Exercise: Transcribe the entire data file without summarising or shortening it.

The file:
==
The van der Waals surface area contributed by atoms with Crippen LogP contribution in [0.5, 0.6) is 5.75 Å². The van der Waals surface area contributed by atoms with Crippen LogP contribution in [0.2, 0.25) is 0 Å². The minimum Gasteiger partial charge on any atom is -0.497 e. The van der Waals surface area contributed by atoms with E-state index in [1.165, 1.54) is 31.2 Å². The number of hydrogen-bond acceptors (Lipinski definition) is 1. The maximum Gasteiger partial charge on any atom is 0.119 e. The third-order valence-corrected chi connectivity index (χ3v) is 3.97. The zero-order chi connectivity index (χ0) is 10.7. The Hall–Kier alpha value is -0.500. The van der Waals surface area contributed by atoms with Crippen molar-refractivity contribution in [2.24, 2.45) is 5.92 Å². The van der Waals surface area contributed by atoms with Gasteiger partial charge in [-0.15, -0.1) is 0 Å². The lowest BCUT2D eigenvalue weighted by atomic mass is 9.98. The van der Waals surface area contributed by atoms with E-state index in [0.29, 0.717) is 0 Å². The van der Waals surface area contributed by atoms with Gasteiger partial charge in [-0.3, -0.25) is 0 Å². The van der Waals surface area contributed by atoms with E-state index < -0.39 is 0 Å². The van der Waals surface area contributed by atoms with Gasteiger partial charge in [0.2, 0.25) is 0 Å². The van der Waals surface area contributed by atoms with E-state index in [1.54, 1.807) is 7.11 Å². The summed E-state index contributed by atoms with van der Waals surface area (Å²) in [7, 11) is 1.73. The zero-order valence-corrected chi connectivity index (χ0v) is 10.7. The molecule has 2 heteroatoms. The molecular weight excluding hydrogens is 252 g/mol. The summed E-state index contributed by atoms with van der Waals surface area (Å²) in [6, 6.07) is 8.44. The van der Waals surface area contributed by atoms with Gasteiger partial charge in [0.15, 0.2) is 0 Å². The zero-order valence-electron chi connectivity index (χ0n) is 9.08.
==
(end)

The van der Waals surface area contributed by atoms with Crippen LogP contribution in [0.5, 0.6) is 5.75 Å². The van der Waals surface area contributed by atoms with Crippen LogP contribution in [0.2, 0.25) is 0 Å². The minimum Gasteiger partial charge on any atom is -0.497 e. The van der Waals surface area contributed by atoms with E-state index in [1.165, 1.54) is 31.2 Å². The number of hydrogen-bond acceptors (Lipinski definition) is 1. The maximum Gasteiger partial charge on any atom is 0.119 e. The third-order valence-corrected chi connectivity index (χ3v) is 3.97. The zero-order chi connectivity index (χ0) is 10.7. The Hall–Kier alpha value is -0.500. The van der Waals surface area contributed by atoms with Crippen molar-refractivity contribution in [2.24, 2.45) is 5.92 Å². The van der Waals surface area contributed by atoms with Gasteiger partial charge in [-0.15, -0.1) is 0 Å². The lowest BCUT2D eigenvalue weighted by atomic mass is 9.98. The van der Waals surface area contributed by atoms with E-state index in [0.29, 0.717) is 0 Å². The van der Waals surface area contributed by atoms with Gasteiger partial charge in [-0.3, -0.25) is 0 Å². The van der Waals surface area contributed by atoms with E-state index < -0.39 is 0 Å². The van der Waals surface area contributed by atoms with Gasteiger partial charge in [0.2, 0.25) is 0 Å². The van der Waals surface area contributed by atoms with E-state index in [1.54, 1.807) is 7.11 Å². The summed E-state index contributed by atoms with van der Waals surface area (Å²) in [7, 11) is 1.73. The zero-order valence-corrected chi connectivity index (χ0v) is 10.7. The molecule has 2 heteroatoms. The molecular weight excluding hydrogens is 252 g/mol. The summed E-state index contributed by atoms with van der Waals surface area (Å²) in [6, 6.07) is 8.44. The van der Waals surface area contributed by atoms with Gasteiger partial charge in [0.15, 0.2) is 0 Å². The zero-order valence-electron chi connectivity index (χ0n) is 9.08.